IPL Auction 2021: With bigger wallets, Rajasthan Royals and Punjab hope to make right changes

ipl-auction-2021:-with-bigger-wallets,-rajasthan-royals-and-punjab-hope-to-make-right-changes

Which two teams topped the table in the inaugural edition of the Indian Premier League?

For anyone who hopped aboard the IPL bandwagon after 2010, this is a sure shot banana-peel question from the history of this fascinating tournament.

The answer? Rajasthan Royals and Kings XI Punjab. And they were well clear of the field, mind you: second-placed Punjab were four points ahead of third-placed Chennai Super Kings, and table-toppers Rajasthan were two further points north.

Yet, 13 seasons into the IPL, the two teams, combined, have only two appearances in the final between them.

One of the two franchises will enter Thursday’s IPL 2021 Auction with a changed name. For a realistic crack at IPL 2021, both Rajasthan and Punjab will require a changed game. They arrive at the auction with the two heftiest purses to do the same.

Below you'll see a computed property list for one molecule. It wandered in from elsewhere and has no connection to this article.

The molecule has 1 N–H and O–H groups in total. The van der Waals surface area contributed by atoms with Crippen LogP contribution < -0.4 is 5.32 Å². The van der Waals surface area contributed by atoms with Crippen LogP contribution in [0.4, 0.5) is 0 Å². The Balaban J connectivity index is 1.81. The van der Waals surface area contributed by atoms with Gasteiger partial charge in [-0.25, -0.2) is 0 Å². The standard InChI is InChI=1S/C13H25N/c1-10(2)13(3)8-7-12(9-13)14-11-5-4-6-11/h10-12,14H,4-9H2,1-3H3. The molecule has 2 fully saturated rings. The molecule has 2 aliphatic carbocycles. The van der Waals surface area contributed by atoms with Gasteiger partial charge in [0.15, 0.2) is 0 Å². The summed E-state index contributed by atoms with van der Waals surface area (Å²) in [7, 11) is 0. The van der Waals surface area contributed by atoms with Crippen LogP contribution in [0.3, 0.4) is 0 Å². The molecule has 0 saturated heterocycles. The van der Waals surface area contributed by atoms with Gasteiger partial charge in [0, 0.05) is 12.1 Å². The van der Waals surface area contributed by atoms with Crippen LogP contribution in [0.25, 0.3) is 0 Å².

Rajasthan Royals

In 2020, Rajasthan Royals ended eighth – their first bottom-placed finish in 11 IPL appearances. It didn’t, sadly, come entirely as a one-off.

That wooden spoon followed from a seventh-placed finish in 2019, with only net run rate keeping them from the bottom; this after having had only one bottom-two finish in their first nine seasons competing in the IPL.

For the second straight year, the Royals will enter an IPL campaign with a new man at the helm – Ajinkya Rahane’s somewhat-surprising release in a transfer to Delhi Capitals ahead of IPL 2020 saw Steven Smith take charge of the Royals; after a lacklustre season, as player and captain, Smith finds himself out of the setup, with the reign now handed over to Sanju Samson.

That call might yet free up Rajasthan to renew themselves, in more ways than one.

Players retained: Sanju Samson, Jos Buttler, Ben Stokes, Jofra Archer, David Miller, Andrew Tye, Jaydev Unadkat, Shreyas Gopal, Rahul Tewatia, Riyan Parag, Kartik Tyagi, Mahipal Lomror, Yashasvi Jaiswal, Mayank Markande, Manan Vohra, Anuj Rawat

Players released: Steven Smith, Tom Curran, Varun Aaron, Oshane Thomas, Akash Singh, Aniruddha Joshi, Ankit Rajpoot, Shashank Singh